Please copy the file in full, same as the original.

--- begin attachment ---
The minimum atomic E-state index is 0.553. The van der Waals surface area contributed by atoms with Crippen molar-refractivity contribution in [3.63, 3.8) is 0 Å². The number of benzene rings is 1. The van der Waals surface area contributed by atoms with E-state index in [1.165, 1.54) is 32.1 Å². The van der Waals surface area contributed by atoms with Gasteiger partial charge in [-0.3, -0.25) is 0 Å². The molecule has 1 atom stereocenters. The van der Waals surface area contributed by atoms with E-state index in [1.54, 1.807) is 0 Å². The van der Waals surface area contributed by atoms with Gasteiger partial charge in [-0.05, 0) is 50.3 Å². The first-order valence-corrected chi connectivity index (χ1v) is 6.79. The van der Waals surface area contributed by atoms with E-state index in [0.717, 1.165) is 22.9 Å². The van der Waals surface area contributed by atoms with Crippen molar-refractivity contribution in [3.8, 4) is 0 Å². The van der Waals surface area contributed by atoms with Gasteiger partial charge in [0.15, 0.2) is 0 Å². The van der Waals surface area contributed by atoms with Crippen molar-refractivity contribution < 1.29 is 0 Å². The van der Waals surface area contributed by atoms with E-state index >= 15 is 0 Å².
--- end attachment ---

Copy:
The minimum atomic E-state index is 0.553. The van der Waals surface area contributed by atoms with Crippen molar-refractivity contribution in [3.63, 3.8) is 0 Å². The number of benzene rings is 1. The van der Waals surface area contributed by atoms with E-state index in [1.165, 1.54) is 32.1 Å². The van der Waals surface area contributed by atoms with Gasteiger partial charge in [-0.3, -0.25) is 0 Å². The molecule has 1 atom stereocenters. The van der Waals surface area contributed by atoms with E-state index in [1.54, 1.807) is 0 Å². The van der Waals surface area contributed by atoms with Gasteiger partial charge in [-0.05, 0) is 50.3 Å². The first-order valence-corrected chi connectivity index (χ1v) is 6.79. The van der Waals surface area contributed by atoms with E-state index in [0.717, 1.165) is 22.9 Å². The van der Waals surface area contributed by atoms with Crippen molar-refractivity contribution in [3.8, 4) is 0 Å². The van der Waals surface area contributed by atoms with Gasteiger partial charge in [0.15, 0.2) is 0 Å². The van der Waals surface area contributed by atoms with Crippen molar-refractivity contribution < 1.29 is 0 Å². The van der Waals surface area contributed by atoms with E-state index >= 15 is 0 Å².